Let Him Who Is Without A Baseless National Title Claim Cast The First Stone

Tonight, my friend Matt Jones on his fine site, Kentucky Sports Radio, posted something, as is his custom, to embarrass Louisville. It seems Louisville is officially licensing shirts through Adidas that claim the men's basketball program has won four national titles, not the typical two that most associate with the program from 1980 and 1986. You can read Matt's post here.

Here's a look at the shirt, via KSR:

Adidaschamp2-2_medium

Matt's post is funny, and the shirts are worthy of being mocked. I wouldn't buy one. Of the fact that the shirt claims two titles that Louisville didn't win, Matt writes:

That my friends is little brother syndrome. Claim national championships you didn’t win, including one won by Big Brother. How long until a t-shirt comes out that claims they actually won the 2012 title as well. #L1CYaLater

What I don't think Matt knows, and if he does he certainly doesn't tell anyone this in his post, is that his beloved University of Kentucky Wildcats are guilty of the same thing, only in football. On the official Kentucky athletic website, we read this:

More than a decade after Gamage had left UK, a young man by the name of Paul "Bear" Bryant arrived on the scene at Lexington in 1946. Bryant quickly grabbed the UK program by the collar and turned the Cats into a national power.

Bryant took UK to eight consecutive winning seasons (1946-53) and helped the Wildcats claim their first national championship and Southeastern Conference championship in 1950. He also sent UK squads to four bowl games which included the 1947 Great Lakes Bowl, 1950 Orange Bowl, 1951 Sugar Bowl, and the 1952 Cotton Bowl.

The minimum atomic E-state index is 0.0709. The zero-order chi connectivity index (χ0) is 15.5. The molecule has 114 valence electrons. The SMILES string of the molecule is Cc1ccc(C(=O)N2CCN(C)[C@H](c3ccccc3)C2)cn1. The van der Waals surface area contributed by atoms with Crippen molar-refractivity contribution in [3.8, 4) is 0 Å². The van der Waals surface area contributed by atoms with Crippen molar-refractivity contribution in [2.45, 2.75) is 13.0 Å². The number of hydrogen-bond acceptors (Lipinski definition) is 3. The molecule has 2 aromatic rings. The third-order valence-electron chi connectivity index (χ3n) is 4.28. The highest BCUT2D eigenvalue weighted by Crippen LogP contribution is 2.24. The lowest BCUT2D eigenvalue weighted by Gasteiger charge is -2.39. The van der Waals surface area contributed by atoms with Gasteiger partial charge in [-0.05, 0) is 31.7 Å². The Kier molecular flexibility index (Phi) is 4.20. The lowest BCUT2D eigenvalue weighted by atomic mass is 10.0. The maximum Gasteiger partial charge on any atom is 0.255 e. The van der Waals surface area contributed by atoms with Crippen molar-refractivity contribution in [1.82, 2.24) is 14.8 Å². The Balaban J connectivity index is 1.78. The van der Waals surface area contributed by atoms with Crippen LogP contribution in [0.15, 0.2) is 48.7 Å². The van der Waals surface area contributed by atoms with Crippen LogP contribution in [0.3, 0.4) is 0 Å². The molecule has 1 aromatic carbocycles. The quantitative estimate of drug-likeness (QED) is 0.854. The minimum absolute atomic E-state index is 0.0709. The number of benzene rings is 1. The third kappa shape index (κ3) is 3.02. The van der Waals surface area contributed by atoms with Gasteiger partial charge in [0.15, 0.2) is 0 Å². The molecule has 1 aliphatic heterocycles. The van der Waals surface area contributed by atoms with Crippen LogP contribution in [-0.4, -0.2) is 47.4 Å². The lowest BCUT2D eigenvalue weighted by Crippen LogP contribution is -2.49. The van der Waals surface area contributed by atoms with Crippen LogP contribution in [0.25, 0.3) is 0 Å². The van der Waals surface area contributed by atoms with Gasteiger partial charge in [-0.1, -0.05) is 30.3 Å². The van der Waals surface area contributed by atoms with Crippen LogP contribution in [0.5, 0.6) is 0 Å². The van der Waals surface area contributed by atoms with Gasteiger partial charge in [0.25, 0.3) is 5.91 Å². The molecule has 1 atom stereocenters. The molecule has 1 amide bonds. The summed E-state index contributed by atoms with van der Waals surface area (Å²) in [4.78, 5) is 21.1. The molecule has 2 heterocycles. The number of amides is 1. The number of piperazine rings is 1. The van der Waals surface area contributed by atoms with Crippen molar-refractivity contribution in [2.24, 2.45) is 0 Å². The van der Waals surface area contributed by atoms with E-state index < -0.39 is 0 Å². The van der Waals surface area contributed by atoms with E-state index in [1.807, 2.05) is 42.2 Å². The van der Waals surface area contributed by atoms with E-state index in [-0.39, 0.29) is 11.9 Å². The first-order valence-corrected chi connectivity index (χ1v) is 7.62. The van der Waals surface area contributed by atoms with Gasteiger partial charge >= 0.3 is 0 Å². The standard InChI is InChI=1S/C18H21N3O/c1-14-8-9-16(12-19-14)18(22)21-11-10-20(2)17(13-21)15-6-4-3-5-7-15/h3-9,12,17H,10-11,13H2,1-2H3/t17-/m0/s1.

Does it surprise you to learn that Kentucky won the 1950 national championship in football after defeating #1 Oklahoma in the Sugar Bowl? If it does, it should. On January 2, 1951, nobody anywhere considered Kentucky the national champion for the 1950 college football season. Why? Because in 1950, the final AP and Coaches Polls were taken before the bowls and the national champion was named in December. Bowls were an exhibition, nothing more. On January 1, 1951, nobody on the Oklahoma sideline thought they were lining up against Kentucky to play for a national title. That's why, when you visit the website of Oklahoma football, they proudly list their 1950 national championship. In the final coaches poll in 1950, Kentucky was seventh, behind Oklahoma, Texas, Tennessee, California, Michigan, and Army. The Wildcats were also ranked seventh in the final AP poll.

Update: Kentucky bases its claim for a national title on Jeff Sagarin retroactively claiming the 1950 team the national champion in the 1990s. I neglected to point this out in the first edition of this post.

Should Louisville officially license a shirt that claims national titles that nobody recognizes? Of course not. It is just a shirt, however. If you look at, say, the official game notes for the Final Four matchup against Kentucky, Louisville only claims the 1980 and 1986 national titles it won. So what's worse? Allowing Adidas to make a wrong t-shirt, or the school's official athletics site claiming a national title nobody recognizes?

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